Yes, and as you people a hundred years from now must know full well, and as your grandchildren will know even better: Nature is ruthless when it comes to matching the quantity of life in any given place at any given time to the quantity of nourishment available. So what have you and Nature done about overpopulation? Back here in 1988, we were seeing ourselves as a new sort of glacier, warm-blooded and clever, unstoppable, about to gobble up everything and then make love—and then double in size again.

On second thought, I am not sure I could bear to hear what you and Nature may have done about too many people for too small a food supply.

And here is a crazy idea I would like to try on you: Is it possible that we aimed rockets with hydrogen bomb warheads at each other, all set to go, in order to take our minds off the deeper problem—how cruelly Nature can be expected to treat us, Nature being Nature, in the by-and-by?

Now that we can discuss the mess we are in with some precision, I hope you have stopped choosing abysmally ignorant optimists for positions of leadership. They were useful only so long as nobody had a clue as to what was really going on—during the past seven million years or so. In my time they have been catastrophic as heads of sophisticated institutions with real work to do.

The sort of leaders we need now are not those who promise ultimate victory over Nature through perseverance in living as we do right now, but those with the courage and intelligence to present to the world what appears to be Nature's stern but reasonable surrender terms:
  1. Reduce and stabilize your population.
  2. Stop poisoning the air, the water, and the topsoil.
  3. Stop preparing for war and start dealing with your real problems.
  4. Teach your kids, and yourselves, too, while you're at it, how to inhabit a small planet without helping to kill it.
  5. Stop thinking science can fix anything if you give it a trillion dollars.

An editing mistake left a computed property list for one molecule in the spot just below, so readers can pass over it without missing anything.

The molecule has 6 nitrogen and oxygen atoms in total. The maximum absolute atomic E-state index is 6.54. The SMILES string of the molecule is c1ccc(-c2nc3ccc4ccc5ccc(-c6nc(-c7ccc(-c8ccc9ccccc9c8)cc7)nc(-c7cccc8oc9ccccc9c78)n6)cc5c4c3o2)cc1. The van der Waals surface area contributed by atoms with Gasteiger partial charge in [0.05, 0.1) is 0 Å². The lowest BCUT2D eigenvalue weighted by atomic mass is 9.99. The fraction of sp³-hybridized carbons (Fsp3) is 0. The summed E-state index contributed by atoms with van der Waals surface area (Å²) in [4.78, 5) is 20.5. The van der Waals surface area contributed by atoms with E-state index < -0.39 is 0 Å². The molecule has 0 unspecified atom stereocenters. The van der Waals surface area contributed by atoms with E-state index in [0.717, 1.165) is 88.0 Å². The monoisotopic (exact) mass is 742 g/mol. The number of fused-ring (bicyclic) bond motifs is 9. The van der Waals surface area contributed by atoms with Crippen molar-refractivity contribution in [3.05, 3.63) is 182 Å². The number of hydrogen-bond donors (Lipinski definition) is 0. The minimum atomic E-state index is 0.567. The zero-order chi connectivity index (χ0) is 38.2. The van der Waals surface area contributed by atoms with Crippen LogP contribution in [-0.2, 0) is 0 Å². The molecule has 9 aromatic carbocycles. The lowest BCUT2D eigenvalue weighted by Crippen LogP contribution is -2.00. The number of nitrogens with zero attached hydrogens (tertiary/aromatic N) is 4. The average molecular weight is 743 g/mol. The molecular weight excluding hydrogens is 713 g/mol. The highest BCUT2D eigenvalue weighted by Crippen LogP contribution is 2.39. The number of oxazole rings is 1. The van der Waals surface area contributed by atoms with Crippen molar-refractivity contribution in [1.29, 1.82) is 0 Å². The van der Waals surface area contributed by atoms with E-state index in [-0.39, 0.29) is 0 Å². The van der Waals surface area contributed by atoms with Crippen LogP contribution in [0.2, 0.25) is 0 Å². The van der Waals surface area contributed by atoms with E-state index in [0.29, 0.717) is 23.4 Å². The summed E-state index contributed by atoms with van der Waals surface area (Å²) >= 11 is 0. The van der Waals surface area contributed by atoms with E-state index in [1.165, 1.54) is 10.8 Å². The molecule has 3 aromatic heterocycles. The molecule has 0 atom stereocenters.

6. Stop thinking your grandchildren will be OK no matter how wasteful or destructive you may be, since they can go to a nice new planet on a spaceship. That is really mean, and stupid.
  7. And so on. Or else.
Am I too pessimistic about life a hundred years from now? Maybe I have spent too much time with scientists and not enough time with speechwriters for politicians. For all I know, even bag ladies and bag gentlemen will have their own personal helicopters or rocket belts in A.D. 2088. Nobody will have to leave home to go to work or school, or even stop watching television. Everybody will sit around all day punching the keys of computer terminals connected to everything there is, and sip orange drink through straws like the astronauts.


Kurt Vonnegut

Monday, 3 February 2014

We will be millionaires before long

In 1914, Charlie Chaplin was on the cusp of superstardom. In February, he made his big-screen debut in Making a Living; two months later, his directorial debut, Twenty Minutes of Love, was also released. That year alone, he starred in 36 films for Keystone Studios, 19 of which he wrote and directed, and audiences were beginning to fall in love. In August, as Keystone's boss, Mack Sennett, attempted to renew Chaplin's contract and others in the industry tried to lure him away, Chaplin wrote a rare and excited letter to his brother, fellow actor, and eventual manager, Sydney, and brought him up to speed.

Four months later, Chaplin left Keystone for Essanay where he released 15 films, including, in April of 1915, The Tramp. Before long he was one of the highest paid actors in the world.

(Submitted by Angela Howe; Image: Charlie Chaplin in 1920, via National Portrait Gallery.)

Los Angeles Athletic Club,
Los Angeles, Calif.
Sunday Aug 9th

My Dear Sid,